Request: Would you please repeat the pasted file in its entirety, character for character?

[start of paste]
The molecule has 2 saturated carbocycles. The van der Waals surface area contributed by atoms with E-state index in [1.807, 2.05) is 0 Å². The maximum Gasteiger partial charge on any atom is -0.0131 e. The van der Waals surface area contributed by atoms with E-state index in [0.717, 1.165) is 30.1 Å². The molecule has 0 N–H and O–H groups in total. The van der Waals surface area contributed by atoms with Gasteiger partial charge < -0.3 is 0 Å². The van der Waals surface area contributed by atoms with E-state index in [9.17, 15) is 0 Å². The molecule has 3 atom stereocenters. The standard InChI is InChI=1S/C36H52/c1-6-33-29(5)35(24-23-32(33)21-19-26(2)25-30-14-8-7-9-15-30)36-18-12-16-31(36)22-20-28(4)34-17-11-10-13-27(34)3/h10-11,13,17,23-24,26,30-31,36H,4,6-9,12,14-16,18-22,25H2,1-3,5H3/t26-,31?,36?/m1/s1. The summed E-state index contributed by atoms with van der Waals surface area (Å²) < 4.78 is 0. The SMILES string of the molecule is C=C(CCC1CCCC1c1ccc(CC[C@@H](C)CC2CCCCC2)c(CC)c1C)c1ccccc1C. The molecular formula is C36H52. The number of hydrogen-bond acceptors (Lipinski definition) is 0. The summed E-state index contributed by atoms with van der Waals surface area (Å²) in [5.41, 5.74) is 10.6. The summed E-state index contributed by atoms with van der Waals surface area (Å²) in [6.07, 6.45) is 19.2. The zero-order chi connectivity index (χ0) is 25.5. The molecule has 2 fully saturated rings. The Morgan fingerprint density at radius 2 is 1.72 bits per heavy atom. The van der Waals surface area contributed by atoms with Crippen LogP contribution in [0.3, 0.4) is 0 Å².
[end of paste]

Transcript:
The molecule has 2 saturated carbocycles. The van der Waals surface area contributed by atoms with E-state index in [1.807, 2.05) is 0 Å². The maximum Gasteiger partial charge on any atom is -0.0131 e. The van der Waals surface area contributed by atoms with E-state index in [0.717, 1.165) is 30.1 Å². The molecule has 0 N–H and O–H groups in total. The van der Waals surface area contributed by atoms with Gasteiger partial charge < -0.3 is 0 Å². The van der Waals surface area contributed by atoms with E-state index in [9.17, 15) is 0 Å². The molecule has 3 atom stereocenters. The standard InChI is InChI=1S/C36H52/c1-6-33-29(5)35(24-23-32(33)21-19-26(2)25-30-14-8-7-9-15-30)36-18-12-16-31(36)22-20-28(4)34-17-11-10-13-27(34)3/h10-11,13,17,23-24,26,30-31,36H,4,6-9,12,14-16,18-22,25H2,1-3,5H3/t26-,31?,36?/m1/s1. The summed E-state index contributed by atoms with van der Waals surface area (Å²) < 4.78 is 0. The SMILES string of the molecule is C=C(CCC1CCCC1c1ccc(CC[C@@H](C)CC2CCCCC2)c(CC)c1C)c1ccccc1C. The molecular formula is C36H52. The number of hydrogen-bond acceptors (Lipinski definition) is 0. The summed E-state index contributed by atoms with van der Waals surface area (Å²) in [5.41, 5.74) is 10.6. The summed E-state index contributed by atoms with van der Waals surface area (Å²) in [6.07, 6.45) is 19.2. The zero-order chi connectivity index (χ0) is 25.5. The molecule has 2 fully saturated rings. The Morgan fingerprint density at radius 2 is 1.72 bits per heavy atom. The van der Waals surface area contributed by atoms with Crippen LogP contribution in [0.3, 0.4) is 0 Å².